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Chronic abdominal pain is characterized by intermittent or persistent pain that occurs over a period greater than 2 months. Chronic or recurrent abdominal pain (RAP) is reported to occur in 10% to 15% of children between the ages of 4 and 16 years and accounts for 2% to 4% of all pediatric office visits.1 RAP is not a diagnosis but is a descriptive term that applies to intermittent, severe, episodic pain. It is frightening to both families and care providers who are concerned that it is a harbinger of serious disease such as an infectious, inflammatory, metabolic, anatomical, or neoplastic disorder. However, in most cases, the pain is functional, without demonstrable evidence of a pathological condition. Functional pain disorders often impact school attendance and performance, peer relationships, and participation in organizations, sports, and personal and family activities.




An evolving understanding of the mechanisms of functional pain disorders suggests that a transient noxious event or inflammatory event results in a persistent sensitization of neural pain pathways, altering the conscious awareness of gastrointestinal sensory input, also described as visceral hyperalgesia. An example of this hyperalgesia is found in a subset of patients with functional abdominal pain who experience exaggerated pain compared to normal subjects during equal pressures of balloon distension in the rectosigmoid. The lower sensory pain threshold observed in patients with functional abdominal pain (FAP) may be due to increased responsiveness of intraluminal mechanoreceptors, primary sensory afferent neurons, second-order neurons in the spinal cord, or abnormal processing of sensory information in the brain. Some patients with FAP may also experience headaches, dizziness, motion sickness, pallor, temperature intolerance, and nausea, suggesting a generalized dysfunction of the autonomic nervous system. The central corticotropin-releasing factor system has also been implicated in mediating the effects of early life stress and possibly contributing to the development of abnormal reactivity of the hypothalamic-pituitary-adrenal axis to stress later in life.2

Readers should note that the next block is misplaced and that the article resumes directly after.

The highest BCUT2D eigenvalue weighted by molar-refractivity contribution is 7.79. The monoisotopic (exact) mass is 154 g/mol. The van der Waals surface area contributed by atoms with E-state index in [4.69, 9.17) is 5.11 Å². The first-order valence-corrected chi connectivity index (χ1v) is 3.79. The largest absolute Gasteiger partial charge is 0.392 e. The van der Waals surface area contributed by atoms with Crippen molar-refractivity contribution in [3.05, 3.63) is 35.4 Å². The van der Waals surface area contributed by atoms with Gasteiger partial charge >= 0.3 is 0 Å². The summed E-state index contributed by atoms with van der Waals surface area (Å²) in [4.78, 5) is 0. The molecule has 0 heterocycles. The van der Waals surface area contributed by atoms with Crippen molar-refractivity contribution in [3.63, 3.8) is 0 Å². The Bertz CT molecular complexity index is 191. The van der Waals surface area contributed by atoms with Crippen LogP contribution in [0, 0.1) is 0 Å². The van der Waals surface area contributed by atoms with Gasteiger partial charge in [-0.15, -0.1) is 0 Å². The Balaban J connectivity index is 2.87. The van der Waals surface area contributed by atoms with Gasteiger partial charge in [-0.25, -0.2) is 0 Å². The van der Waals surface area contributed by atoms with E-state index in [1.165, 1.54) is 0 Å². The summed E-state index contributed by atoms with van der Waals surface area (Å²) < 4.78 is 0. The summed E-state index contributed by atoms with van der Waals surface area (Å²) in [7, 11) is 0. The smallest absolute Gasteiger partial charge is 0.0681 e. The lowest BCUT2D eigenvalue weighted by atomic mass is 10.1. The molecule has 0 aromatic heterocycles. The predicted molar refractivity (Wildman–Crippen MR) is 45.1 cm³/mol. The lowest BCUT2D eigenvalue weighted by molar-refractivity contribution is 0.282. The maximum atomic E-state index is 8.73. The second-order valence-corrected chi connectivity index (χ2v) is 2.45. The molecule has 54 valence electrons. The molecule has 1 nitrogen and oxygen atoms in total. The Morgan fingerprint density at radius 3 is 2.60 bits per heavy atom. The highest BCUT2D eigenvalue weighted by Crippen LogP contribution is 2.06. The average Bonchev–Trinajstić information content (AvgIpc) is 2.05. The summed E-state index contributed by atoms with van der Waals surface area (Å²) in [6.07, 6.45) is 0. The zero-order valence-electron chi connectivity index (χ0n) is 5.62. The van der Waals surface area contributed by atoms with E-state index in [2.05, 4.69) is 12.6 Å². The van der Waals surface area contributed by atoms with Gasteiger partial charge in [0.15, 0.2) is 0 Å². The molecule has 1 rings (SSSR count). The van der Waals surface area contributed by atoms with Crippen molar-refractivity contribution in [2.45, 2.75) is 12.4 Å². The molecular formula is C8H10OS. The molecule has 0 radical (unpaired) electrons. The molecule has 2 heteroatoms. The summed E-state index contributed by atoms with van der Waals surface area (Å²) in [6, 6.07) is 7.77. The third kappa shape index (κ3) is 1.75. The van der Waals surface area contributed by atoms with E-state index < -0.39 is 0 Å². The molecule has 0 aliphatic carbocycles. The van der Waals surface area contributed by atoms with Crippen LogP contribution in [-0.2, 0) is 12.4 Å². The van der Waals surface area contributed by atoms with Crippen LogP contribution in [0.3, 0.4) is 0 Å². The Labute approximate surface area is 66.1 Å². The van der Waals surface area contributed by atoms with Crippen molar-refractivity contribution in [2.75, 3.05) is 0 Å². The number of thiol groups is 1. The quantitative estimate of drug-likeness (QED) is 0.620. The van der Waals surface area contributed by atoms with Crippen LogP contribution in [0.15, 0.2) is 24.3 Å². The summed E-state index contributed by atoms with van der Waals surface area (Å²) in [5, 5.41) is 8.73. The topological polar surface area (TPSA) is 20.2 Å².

The neuronal circuitry involved in pain sensation develops during the early neonatal period and requires use-dependent activity for appropriate development. Noxious stimuli or stress during this critical period of development appears to decrease the sensory thresholds and increase pain responses. Neonatal rat exposure to either repetitive colorectal distension or colonic irritation results in permanent alterations in spinal dorsal horn neurons and persistence of visceral hyperalgesia in adulthood.3 Several findings in humans suggest that sensitization in early life may not result in persistent symptoms but may predispose a child to develop hyperalgesia in response to later injury or stress. Infants who undergo surgery require higher fentanyl dosages intraoperatively than do infants with no previous surgery.4 Similarly, infants with prenatally diagnosed hydronephrosis demonstrate increased abdominal sensitivity compared to controls.5 Early childhood behavioral experiences may also impact later pain responses. Survivors of child abuse have higher stress vulnerability and are more likely to develop irritable bowel syndrome.


Psychological comorbidities may also increase the likelihood of a child having ...

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